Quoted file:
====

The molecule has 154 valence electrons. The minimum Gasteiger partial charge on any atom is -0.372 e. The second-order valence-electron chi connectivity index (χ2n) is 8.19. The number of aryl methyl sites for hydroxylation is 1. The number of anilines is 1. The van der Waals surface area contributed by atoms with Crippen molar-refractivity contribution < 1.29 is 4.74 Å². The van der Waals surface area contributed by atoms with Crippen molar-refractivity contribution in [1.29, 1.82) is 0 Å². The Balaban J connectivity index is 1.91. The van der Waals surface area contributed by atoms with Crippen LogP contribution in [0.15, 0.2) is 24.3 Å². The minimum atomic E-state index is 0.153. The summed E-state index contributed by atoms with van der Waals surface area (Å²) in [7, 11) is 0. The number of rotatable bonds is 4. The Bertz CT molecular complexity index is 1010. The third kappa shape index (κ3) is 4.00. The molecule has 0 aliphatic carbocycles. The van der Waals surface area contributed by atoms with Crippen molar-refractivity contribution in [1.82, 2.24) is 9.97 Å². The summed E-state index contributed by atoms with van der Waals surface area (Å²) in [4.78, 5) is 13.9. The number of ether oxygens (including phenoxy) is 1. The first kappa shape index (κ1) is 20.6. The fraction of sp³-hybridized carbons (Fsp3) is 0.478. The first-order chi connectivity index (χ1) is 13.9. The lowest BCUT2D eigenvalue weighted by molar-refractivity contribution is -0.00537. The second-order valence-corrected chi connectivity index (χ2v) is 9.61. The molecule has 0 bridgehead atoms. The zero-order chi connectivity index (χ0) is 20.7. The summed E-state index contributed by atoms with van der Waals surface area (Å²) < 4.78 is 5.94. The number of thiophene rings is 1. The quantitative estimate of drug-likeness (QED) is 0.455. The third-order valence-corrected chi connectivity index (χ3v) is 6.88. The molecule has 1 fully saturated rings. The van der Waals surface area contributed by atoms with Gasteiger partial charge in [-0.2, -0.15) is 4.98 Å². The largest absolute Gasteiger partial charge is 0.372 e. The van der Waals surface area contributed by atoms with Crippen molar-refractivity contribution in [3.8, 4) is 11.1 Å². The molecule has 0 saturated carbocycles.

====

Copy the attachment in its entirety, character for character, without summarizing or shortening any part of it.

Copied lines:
The molecule has 154 valence electrons. The minimum Gasteiger partial charge on any atom is -0.372 e. The second-order valence-electron chi connectivity index (χ2n) is 8.19. The number of aryl methyl sites for hydroxylation is 1. The number of anilines is 1. The van der Waals surface area contributed by atoms with Crippen molar-refractivity contribution < 1.29 is 4.74 Å². The van der Waals surface area contributed by atoms with Crippen molar-refractivity contribution in [1.29, 1.82) is 0 Å². The Balaban J connectivity index is 1.91. The van der Waals surface area contributed by atoms with Crippen LogP contribution in [0.15, 0.2) is 24.3 Å². The minimum atomic E-state index is 0.153. The summed E-state index contributed by atoms with van der Waals surface area (Å²) in [7, 11) is 0. The number of rotatable bonds is 4. The Bertz CT molecular complexity index is 1010. The third kappa shape index (κ3) is 4.00. The molecule has 0 aliphatic carbocycles. The van der Waals surface area contributed by atoms with Crippen molar-refractivity contribution in [1.82, 2.24) is 9.97 Å². The summed E-state index contributed by atoms with van der Waals surface area (Å²) in [4.78, 5) is 13.9. The number of ether oxygens (including phenoxy) is 1. The first kappa shape index (κ1) is 20.6. The fraction of sp³-hybridized carbons (Fsp3) is 0.478. The first-order chi connectivity index (χ1) is 13.9. The lowest BCUT2D eigenvalue weighted by molar-refractivity contribution is -0.00537. The second-order valence-corrected chi connectivity index (χ2v) is 9.61. The molecule has 0 bridgehead atoms. The zero-order chi connectivity index (χ0) is 20.7. The summed E-state index contributed by atoms with van der Waals surface area (Å²) < 4.78 is 5.94. The number of thiophene rings is 1. The quantitative estimate of drug-likeness (QED) is 0.455. The third-order valence-corrected chi connectivity index (χ3v) is 6.88. The molecule has 1 fully saturated rings. The van der Waals surface area contributed by atoms with Gasteiger partial charge in [-0.2, -0.15) is 4.98 Å². The largest absolute Gasteiger partial charge is 0.372 e. The van der Waals surface area contributed by atoms with Crippen molar-refractivity contribution in [3.8, 4) is 11.1 Å². The molecule has 0 saturated carbocycles.